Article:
including mobile or international services. Economic and Financial Terms of Interconnection DNTA 20 . through Universal Service Funds or similar mechanisms. options Access deficits and network development • Often interconnection charges paid to dominant operators have included elements for supporting network expansion (“access deficit charges”). • Recent theory prefers isolating development costs and payments separately. to preserve efficiency of interconnection. • Most of the cost of network development is not “caused” by the interconnection of other networks. some portion of network development costs can appropriately be attributed to interconnection and overall market expansion.Cost recovery principles. • However.

• Where cost results are uncertain or incomplete. Economic and Financial Terms of Interconnection DNTA 21 . or with other operators. to ensure appropriate charge levels. implementation. in relation to revised cost results. • When introduced. can set benchmarks for charges. data. charges for interconnection can be set based directly upon those results. and means for updating/changing results will all influence charges. comparisons with “best practices” in other countries. • Choice of cost methodology. recovery principles.Interconnection charges Cost-based charges • Assuming reasonable cost study results are achieved. charges and market performance should be reviewed regularly.

Interconnection charges Retail-based charges • Some interconnection charges are based upon a percentage or discount of retail charges for similar services. • For example. but it should be based upon a costorientation as much as possible. competitors might pay 80% of the full retail price for a circuit or for local exchange minutes. results should be monitored and revised regularly. • The discount level should closely reflect cost disparities between retail and wholesale services. • This system can simplify the process of establishing and accounting for charges. Again. Economic and Financial Terms of Interconnection DNTA 22 .

Interconnection charges Price Caps • As with other areas of tariff regulation. • The initial price levels are critical in such as system. based upon a combined “basket” of service prices. with overall increases or decreases taking account of inflation and productivity changes. relatively simple option for setting and changing prices for interconnection. • Future price changes are allowed to be flexible. • Initial prices are set based upon cost studies. to reflect appropriate costs as much as possible. as are the formulas for allowing future changes. Economic and Financial Terms of Interconnection DNTA 23 . price caps can be an efficient.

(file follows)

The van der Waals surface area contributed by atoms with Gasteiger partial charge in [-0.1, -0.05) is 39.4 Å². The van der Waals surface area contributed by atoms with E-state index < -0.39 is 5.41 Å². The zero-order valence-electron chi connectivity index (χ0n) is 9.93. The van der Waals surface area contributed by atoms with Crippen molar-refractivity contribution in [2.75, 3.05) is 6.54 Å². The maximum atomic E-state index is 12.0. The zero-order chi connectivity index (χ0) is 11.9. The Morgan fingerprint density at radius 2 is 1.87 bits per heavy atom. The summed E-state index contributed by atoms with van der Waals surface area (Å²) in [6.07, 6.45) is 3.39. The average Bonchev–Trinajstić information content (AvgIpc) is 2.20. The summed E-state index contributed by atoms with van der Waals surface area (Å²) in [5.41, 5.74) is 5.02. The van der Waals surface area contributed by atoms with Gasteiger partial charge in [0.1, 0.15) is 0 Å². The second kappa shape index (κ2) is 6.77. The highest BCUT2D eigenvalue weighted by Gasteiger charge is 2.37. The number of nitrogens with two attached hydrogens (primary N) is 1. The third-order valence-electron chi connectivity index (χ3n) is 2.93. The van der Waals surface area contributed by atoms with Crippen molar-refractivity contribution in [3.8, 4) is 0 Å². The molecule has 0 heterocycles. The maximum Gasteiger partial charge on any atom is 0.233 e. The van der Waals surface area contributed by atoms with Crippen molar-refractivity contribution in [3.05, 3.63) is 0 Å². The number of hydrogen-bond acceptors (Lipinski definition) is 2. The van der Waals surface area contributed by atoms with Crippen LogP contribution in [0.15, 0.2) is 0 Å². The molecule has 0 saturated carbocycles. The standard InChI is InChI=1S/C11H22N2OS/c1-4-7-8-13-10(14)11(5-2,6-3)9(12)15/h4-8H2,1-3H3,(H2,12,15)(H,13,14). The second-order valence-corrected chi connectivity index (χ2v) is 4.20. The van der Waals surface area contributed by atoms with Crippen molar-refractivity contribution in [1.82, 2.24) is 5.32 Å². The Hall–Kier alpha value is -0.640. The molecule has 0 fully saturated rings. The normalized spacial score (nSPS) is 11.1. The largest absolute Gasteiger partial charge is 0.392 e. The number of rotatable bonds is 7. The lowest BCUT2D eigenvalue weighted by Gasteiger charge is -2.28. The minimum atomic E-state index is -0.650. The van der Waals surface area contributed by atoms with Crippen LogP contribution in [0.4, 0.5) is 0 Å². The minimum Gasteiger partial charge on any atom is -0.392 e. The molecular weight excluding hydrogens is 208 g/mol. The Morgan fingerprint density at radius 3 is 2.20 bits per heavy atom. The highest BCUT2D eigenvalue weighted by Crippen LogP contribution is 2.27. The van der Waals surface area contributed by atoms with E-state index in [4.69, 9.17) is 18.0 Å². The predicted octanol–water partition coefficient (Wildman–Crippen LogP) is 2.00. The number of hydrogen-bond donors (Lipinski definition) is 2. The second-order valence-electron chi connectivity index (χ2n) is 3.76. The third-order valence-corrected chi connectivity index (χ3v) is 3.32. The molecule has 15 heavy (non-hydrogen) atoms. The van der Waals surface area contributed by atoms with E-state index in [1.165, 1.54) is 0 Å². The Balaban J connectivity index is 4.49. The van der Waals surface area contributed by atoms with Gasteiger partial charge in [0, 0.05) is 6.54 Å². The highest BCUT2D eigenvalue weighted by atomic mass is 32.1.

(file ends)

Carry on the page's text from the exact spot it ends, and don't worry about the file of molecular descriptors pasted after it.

• If traffic is in balance. Economic and Financial Terms of Interconnection DNTA 24 .Interconnection charges Bill-and-Keep. and absorbs all incoming interconnecting traffic without payment from the other. this saves the administration cost of interconnection charges. • No interconnection charges are paid between carriers. each operator charges its own users for services that originate on its network. Instead. • Standards for comparing traffic and costs must be applied. Sender-Keeps-All • These systems are appropriate for interconnection of networks with a relative balance of costs and traffic in each direction. and revised as necessary.

this can result in inefficient markets. cost-oriented analysis should still be the basis for such a system. Economic and Financial Terms of Interconnection DNTA 25 . • However. • For example. in which the long distance carrier pays a portion of its revenues to the local carrier as interconnection fee. if the % of revenue shared is unrelated to the actual cost of the interconnection. but provide complementary services. • The advantage is simplicity in accounting and administration. • Therefore.Interconnection charges Revenue sharing • This can be used where networks are not in direct competition. interconnection between a local and long distance network.

Cost study approaches Converging cost methods Top Down (Total Company costs) Outside In (Proxy inputs or results) Service Unit Cost Results Bottom Up (Facility. operating cost inputs) Economic and Financial Terms of Interconnection DNTA 26 .

often using LRIC – Top-down allocates actual total company costs to each service. conflicting. or unreliable accounting data to apply to cost studies • Different theories and methods of evaluating costs can lead to different results • The objective should be to conduct several separate analyses. and arrive at a “convergence” of results: – Bottom-up evaluates unit facility costs required to provide service. often FDC – Outside-in utilizes proxies of experience elsewhere to fill missing inputs and compare results Economic and Financial Terms of Interconnection DNTA 27 .Cost study approaches Converging cost methods • Operators often have incomplete.

switch) Economic and Financial Terms of Interconnection Facility Capital Cost (e. fees) x Facility unit capacity cost Aggregate = Facility capacity allocation Shared ÷ Facility Capital Cost (e.. trunk) Servicespecific Operating Costs DNTA 28 ..g.g.Cost study approaches Service Unit Cost Bottom up Demand ÷ Total service cost Total service facility cost + Total service facility cost + Total operating cost = Total service capacity Demand-based (e.g..